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The Daily Wildcat

The Daily Wildcat


Skate and costume party benefits local LGBTQ community center

Turki Allugman
Turki Allugman / Arizona Daily Wildcat Queer Skate Night takes place at Skate Country on Oct. 30, 2012.

Half the proceeds from a skate and costume party at Skate Country on Tuesday night went to benefit a local LGBTQ community center.

ASUA Pride Alliance hosted the second Queer Skate Night to raise money for Wingspan, a Southern Arizona LGBTQ community center, and to give students an opportunity to make new friends and mingle. Admission cost $4 and half the proceeds went to Wingspan. The proceeds raised totaled $293.

A costume contest for the scariest, funniest and most creative Halloween costumes was also held, and Pride Alliance hosted a booth with information on upcoming events in the LGBTQ community.

Queer Skate Night was created last year by Pride Alliance, said the club’s social events chair Greg Daniels. The idea was to combine Halloween and skating to make a fun event anyone could attend.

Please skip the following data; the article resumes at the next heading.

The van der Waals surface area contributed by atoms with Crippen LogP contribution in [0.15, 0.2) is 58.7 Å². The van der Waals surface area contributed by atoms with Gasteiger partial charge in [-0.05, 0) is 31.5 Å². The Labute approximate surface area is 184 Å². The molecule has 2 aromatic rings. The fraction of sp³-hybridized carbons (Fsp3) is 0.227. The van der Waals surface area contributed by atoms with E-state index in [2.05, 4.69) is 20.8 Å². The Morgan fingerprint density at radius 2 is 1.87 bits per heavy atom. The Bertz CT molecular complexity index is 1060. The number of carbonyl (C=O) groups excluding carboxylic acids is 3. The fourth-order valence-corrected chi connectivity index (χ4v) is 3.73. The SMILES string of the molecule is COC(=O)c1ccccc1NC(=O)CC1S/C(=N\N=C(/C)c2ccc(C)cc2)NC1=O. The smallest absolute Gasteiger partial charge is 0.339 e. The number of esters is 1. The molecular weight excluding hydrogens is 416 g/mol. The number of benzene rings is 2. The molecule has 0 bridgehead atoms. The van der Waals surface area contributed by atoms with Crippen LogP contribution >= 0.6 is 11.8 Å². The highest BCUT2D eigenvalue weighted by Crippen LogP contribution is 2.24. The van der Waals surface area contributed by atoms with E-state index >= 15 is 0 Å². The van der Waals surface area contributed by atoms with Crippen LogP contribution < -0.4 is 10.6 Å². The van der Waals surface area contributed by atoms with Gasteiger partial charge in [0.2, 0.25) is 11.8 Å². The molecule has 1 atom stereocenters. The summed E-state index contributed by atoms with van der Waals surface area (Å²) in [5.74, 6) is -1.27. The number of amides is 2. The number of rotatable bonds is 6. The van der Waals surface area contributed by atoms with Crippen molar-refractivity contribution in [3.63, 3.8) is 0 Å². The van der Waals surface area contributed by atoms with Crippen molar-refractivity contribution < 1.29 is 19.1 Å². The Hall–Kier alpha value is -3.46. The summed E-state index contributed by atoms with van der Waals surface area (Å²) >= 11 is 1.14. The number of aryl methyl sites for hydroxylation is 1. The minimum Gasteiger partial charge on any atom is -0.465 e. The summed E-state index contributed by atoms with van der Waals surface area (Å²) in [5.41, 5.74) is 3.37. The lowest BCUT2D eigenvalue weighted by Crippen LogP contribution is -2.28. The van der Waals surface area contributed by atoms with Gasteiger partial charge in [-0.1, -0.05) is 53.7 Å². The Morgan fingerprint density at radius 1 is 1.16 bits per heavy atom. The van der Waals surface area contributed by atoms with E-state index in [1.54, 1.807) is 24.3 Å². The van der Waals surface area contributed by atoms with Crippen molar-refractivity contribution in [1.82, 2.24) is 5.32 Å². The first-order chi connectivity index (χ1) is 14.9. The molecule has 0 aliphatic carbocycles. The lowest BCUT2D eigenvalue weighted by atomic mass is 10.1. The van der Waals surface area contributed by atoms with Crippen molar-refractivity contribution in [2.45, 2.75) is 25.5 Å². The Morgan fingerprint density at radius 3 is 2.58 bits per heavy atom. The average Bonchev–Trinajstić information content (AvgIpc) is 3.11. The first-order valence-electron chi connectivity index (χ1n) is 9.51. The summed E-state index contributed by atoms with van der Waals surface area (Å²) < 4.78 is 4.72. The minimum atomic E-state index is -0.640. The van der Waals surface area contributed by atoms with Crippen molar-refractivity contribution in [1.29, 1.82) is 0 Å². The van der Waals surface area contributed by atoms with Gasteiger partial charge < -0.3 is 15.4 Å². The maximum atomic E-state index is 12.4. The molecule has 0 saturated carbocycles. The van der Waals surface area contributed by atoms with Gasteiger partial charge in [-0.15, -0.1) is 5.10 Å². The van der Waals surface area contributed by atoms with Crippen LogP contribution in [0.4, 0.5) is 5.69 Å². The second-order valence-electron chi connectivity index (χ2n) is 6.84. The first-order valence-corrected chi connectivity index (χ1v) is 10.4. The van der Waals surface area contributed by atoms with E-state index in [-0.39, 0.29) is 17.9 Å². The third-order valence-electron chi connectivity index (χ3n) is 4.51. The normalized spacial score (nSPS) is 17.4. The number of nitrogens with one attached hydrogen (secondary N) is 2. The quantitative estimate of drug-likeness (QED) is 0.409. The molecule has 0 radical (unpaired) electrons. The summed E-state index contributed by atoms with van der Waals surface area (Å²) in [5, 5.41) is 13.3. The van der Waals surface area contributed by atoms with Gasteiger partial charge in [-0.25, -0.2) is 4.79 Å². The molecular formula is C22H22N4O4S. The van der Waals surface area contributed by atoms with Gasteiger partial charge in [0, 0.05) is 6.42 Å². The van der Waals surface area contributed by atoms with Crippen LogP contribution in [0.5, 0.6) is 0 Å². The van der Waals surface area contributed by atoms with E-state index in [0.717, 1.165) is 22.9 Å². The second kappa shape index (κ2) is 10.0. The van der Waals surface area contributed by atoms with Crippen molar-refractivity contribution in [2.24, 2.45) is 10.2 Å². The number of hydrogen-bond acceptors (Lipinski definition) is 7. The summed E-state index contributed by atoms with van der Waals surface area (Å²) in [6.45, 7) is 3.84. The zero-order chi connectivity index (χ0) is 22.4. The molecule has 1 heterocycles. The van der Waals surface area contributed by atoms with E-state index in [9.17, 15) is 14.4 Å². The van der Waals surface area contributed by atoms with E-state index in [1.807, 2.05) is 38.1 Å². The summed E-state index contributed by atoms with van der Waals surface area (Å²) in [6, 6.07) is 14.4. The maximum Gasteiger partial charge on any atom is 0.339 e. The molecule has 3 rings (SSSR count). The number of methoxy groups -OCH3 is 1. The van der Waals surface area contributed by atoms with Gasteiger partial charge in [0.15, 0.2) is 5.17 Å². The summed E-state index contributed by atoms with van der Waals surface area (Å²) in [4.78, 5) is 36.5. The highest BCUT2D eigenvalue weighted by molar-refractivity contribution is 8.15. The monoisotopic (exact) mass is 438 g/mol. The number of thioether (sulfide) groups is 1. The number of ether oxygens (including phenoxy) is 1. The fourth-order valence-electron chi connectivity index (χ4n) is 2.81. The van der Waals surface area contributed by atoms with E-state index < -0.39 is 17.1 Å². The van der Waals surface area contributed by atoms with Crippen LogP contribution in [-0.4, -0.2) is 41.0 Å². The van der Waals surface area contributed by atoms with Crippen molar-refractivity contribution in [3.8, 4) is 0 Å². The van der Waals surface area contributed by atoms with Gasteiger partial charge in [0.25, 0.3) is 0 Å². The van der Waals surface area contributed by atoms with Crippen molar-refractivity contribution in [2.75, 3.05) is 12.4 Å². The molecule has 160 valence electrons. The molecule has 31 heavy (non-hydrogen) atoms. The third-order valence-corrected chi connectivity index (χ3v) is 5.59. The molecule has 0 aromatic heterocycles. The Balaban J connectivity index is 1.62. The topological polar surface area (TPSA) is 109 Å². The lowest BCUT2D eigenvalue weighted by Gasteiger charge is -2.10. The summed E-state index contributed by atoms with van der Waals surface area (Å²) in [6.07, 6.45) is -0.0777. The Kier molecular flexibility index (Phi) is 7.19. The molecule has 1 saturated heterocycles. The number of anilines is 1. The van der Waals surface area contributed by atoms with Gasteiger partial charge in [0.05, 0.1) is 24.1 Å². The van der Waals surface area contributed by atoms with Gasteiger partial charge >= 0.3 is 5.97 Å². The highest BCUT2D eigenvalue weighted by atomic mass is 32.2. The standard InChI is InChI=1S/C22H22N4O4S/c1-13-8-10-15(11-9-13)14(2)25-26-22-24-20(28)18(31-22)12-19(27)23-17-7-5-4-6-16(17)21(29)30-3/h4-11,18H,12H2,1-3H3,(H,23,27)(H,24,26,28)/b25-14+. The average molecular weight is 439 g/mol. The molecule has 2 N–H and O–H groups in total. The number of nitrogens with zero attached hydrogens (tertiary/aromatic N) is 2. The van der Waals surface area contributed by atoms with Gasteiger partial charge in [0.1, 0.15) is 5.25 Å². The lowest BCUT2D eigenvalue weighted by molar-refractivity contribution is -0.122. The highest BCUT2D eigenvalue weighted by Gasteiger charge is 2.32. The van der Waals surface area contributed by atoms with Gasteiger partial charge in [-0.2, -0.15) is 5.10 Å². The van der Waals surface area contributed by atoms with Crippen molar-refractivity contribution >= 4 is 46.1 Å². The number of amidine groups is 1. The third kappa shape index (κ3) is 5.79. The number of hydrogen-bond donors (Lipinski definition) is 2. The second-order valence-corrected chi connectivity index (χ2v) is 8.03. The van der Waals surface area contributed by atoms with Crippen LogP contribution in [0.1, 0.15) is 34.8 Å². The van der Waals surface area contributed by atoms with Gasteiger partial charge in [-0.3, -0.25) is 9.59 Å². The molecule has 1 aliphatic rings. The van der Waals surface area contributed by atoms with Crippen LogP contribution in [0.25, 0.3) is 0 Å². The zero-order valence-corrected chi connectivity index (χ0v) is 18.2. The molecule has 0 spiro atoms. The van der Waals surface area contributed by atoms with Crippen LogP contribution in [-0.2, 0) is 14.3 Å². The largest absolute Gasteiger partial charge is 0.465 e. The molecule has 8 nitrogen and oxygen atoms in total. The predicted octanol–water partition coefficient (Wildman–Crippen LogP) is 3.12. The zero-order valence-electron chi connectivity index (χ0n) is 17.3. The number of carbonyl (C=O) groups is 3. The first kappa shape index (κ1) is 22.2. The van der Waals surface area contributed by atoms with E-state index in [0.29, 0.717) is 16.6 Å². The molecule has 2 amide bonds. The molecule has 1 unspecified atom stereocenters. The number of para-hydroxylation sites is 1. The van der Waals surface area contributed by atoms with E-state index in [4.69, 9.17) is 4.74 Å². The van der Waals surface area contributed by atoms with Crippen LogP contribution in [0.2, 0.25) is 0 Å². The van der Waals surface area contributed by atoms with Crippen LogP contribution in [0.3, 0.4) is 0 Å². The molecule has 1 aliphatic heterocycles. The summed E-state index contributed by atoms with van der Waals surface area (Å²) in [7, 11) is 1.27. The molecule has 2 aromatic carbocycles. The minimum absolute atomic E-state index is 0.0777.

“We initially knew that we wanted to do an actual skate event,” Daniels said. “But I think for the purposes of visibility, we wanted to add ‘queer’ into the title to show that it is a queer event. But obviously anybody can come.”

Chance Mora, the club’s co-chair for education, said that last year about 75 to 100 students attended the event and this year about 50 people showed up.

Students encouraged friends to attend the event and support the LGBTQ community. Stephen Stern, a molecular and cellular biology and psychology sophomore, said he heard about the event when his friend forwarded him an email about it, and decided to bring along Bianca Taylor, a psychology sophomore.

Though the event revolved around skating, attendees didn’t have to know how to roller-skate, and many just spent the evening mingling and eating.

Talented skaters, like creative writing junior Samantha Campas, also came to support the event.

“I’m on the U of A roller derby team and one of the other girls actually suggested to us to come,” Campas said. “I think this is a great thing to do. It’s fun to be able to show your support for something like this even if you’re not in the actual group.”

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